The club decided to go with Martin Audio Blackline series speakers, and handed over the project to Ryan Hanslip, who inaugurated his recently formed company Commercial Systems Design (commercialsystemsdesign.com) with this flagship install. Hanslip was already familiar with Martin through his former position as installations manager for local firm JK Sound, and took the job with great enthusiasm. “It was a great twist of fate, because I had stumbled into a room filled with Martin Audio palette stacks, [and] I was able to play with it like a bunch of Legos,” he says.
Shake + Roll (No Rattle)
Yet each area presented its own set of acoustical problems. In the first floor’s Shrine Room (which houses Prana during non-club hours), as well as in the basement’s Destiny Lounge and Catacombs, a series of pillars created a series of reflection headaches, so placement was key in each case. “This place, with the physics involved, does not lend itself to a typical set-up with front stacks and back stacks,” says Abdo of Shrine in particular. So they tried something unconventional, at Martin Audio’s suggestion. “When we flew the vertical H3H [three-ways], we turned all the horns, actually stacked them to get the splay to go horn-wide 70 percent, so no matter where you walk in the venue, you have full coverage,” says Abdo. “You can stand behind any one of these pillars in this room and you don’t lose sound at all. You don’t lose any clarity, you don’t get any reflection. There’s no noise. Everything is really clear and fine, and it’s time-aligned to the sub at the back of the room, so everything fires at the same time. That was one of the ideas behind flying the system: to keep the acoustics from being in your face.”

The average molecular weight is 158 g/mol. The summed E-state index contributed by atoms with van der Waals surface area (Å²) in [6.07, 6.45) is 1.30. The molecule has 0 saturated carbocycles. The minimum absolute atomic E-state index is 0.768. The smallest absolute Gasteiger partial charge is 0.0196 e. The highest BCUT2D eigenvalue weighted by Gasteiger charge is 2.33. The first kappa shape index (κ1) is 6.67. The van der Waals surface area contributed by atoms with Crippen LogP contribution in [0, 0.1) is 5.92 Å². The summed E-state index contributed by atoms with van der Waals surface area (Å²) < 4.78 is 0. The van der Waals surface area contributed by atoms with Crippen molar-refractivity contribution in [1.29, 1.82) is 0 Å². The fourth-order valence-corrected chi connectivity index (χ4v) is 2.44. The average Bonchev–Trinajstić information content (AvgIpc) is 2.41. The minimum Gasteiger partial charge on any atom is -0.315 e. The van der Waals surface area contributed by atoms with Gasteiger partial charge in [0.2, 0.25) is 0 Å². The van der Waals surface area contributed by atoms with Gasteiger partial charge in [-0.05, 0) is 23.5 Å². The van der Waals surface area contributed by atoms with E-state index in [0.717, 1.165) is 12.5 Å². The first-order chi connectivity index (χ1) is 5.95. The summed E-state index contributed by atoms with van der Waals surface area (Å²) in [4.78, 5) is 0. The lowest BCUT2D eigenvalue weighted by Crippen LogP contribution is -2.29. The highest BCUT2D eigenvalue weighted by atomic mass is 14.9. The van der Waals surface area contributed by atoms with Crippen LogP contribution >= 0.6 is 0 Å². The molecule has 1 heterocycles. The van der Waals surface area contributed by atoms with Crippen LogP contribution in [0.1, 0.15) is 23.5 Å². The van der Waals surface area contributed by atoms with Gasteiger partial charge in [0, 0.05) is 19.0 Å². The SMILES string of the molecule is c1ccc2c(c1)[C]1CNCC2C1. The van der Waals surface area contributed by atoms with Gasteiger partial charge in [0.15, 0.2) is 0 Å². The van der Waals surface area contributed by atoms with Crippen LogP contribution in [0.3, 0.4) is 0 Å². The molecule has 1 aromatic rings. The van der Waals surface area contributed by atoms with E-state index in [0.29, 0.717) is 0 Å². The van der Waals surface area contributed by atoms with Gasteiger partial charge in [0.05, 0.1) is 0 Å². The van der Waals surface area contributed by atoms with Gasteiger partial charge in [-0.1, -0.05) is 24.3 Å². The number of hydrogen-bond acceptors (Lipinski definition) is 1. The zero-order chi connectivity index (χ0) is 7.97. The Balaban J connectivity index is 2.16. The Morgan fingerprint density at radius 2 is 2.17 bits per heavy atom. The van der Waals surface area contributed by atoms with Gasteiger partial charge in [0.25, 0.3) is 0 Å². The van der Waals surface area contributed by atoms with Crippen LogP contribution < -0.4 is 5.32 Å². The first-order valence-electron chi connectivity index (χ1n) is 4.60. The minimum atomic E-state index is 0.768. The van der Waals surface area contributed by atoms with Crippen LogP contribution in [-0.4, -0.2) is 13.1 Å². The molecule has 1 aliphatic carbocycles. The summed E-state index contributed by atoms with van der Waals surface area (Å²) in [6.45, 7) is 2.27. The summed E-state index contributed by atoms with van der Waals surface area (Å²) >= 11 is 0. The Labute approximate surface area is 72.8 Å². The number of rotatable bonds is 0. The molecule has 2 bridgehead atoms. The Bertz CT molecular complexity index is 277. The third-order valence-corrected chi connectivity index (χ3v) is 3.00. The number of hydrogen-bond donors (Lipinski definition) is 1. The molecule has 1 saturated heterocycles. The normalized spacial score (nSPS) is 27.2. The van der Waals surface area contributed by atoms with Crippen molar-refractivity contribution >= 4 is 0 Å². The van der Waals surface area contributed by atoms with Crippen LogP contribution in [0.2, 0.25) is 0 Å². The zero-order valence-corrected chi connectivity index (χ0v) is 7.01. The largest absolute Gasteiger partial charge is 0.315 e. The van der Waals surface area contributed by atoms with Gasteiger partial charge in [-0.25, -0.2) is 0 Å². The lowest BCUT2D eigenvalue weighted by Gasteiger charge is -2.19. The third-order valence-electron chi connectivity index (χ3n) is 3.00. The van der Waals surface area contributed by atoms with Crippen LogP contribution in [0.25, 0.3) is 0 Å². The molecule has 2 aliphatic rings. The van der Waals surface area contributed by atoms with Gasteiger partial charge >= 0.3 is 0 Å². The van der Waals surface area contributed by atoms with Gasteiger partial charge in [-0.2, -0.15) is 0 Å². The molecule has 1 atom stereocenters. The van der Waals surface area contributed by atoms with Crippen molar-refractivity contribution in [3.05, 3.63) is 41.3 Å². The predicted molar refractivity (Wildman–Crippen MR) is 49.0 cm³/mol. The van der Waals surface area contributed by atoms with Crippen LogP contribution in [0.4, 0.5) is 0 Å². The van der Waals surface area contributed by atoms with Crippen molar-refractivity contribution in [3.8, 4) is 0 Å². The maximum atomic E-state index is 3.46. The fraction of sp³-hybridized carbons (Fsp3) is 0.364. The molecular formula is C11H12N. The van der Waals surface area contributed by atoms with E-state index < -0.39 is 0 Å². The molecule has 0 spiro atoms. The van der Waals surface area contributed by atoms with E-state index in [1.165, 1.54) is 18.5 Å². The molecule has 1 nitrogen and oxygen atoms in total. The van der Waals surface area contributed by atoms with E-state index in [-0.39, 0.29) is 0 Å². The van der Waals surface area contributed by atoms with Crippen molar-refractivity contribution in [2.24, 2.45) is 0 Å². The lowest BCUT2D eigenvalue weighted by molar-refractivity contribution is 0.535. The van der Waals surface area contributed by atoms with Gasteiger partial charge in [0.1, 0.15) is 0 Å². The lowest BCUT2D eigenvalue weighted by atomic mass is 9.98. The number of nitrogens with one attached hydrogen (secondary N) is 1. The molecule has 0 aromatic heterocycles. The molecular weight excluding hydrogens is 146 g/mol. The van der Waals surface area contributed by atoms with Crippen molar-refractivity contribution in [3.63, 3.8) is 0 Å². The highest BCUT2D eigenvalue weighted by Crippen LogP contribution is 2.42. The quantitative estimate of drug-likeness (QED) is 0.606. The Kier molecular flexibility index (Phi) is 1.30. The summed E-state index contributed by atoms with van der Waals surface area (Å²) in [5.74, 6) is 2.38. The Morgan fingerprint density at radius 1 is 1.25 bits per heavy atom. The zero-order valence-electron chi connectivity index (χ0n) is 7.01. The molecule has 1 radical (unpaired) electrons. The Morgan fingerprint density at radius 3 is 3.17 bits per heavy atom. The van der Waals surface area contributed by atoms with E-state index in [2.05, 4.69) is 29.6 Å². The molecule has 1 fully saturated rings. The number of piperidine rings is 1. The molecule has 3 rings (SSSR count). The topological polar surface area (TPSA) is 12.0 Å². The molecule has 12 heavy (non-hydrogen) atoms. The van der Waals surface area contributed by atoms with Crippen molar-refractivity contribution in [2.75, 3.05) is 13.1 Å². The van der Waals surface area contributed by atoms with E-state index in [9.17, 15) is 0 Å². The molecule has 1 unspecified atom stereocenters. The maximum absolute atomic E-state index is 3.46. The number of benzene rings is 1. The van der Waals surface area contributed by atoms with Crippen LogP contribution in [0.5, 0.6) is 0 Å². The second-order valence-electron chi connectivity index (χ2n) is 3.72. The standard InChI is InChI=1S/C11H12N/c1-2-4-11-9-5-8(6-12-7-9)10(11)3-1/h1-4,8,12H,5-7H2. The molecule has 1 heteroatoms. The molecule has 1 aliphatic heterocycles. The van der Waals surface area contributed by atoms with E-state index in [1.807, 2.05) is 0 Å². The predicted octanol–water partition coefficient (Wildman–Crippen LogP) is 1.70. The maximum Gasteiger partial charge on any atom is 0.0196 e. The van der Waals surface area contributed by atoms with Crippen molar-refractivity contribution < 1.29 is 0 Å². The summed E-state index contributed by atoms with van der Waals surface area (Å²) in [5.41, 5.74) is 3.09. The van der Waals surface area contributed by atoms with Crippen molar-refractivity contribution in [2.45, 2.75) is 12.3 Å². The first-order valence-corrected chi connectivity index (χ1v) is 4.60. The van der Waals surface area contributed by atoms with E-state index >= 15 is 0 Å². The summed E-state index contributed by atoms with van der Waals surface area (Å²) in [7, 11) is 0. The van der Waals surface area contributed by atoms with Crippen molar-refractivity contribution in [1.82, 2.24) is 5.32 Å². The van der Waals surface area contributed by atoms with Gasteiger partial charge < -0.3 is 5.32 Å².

Downstairs, the futuristic Destiny Lounge has a smaller system, but it’s no less powerful. The F10 rotatable-horn two-ways, mounted onto the ceiling with OmniMount ceiling mounts, dominate here as tops, and are arranged in a four-corner mirror right in front of the DJ booth, which is supplied with two ultra-compact F8 two-ways for monitors. The sound, similar to the set up in Shrine, is focused on the floor to allow a perimeter of quiet for patrons seated on the Italian leather sofas on the wall. And, adds Hanslip, “all these different sets of speakers are delayed so that the sound reaches the center point right at the same moment. The subs are hidden in the corners, and the way the room’s shaped creates a nice sweet spot with the bass as well, right in the middle of the dancefloor. So with the delays set, you can walk around the room and you don’t hear something earlier here and something later there.”
Right next door to the Destiny Lounge is the Catacombs, the same room that housed the first incarnation of the Spundae party during the DV8 days. “This room [has] sound that’s gonna make your clothing shake,” warns Parrish, and he’s not kidding. The bass alone, provided by two Martin subs and two 18-inch horn-loaded line array woofers, placed on either side of the DJ booth in front of the dancefloor, provides an earth-shattering rumble in keeping with the room’s subterranean décor. The F12 two-ways take care of the rest. “We chose to go for a stereo sound in a four-corner configuration,” explains Hanslip. “That’s why there are two speakers in each corner back-to-back, so we could put eight speakers in here and create two stereo sources. We have the left signal being sent to the front left and the rear right. And since this isn’t going to be a live room typically, panning will follow that. But more importantly, whichever way you look or listen, you’re hearing the music in stereo.”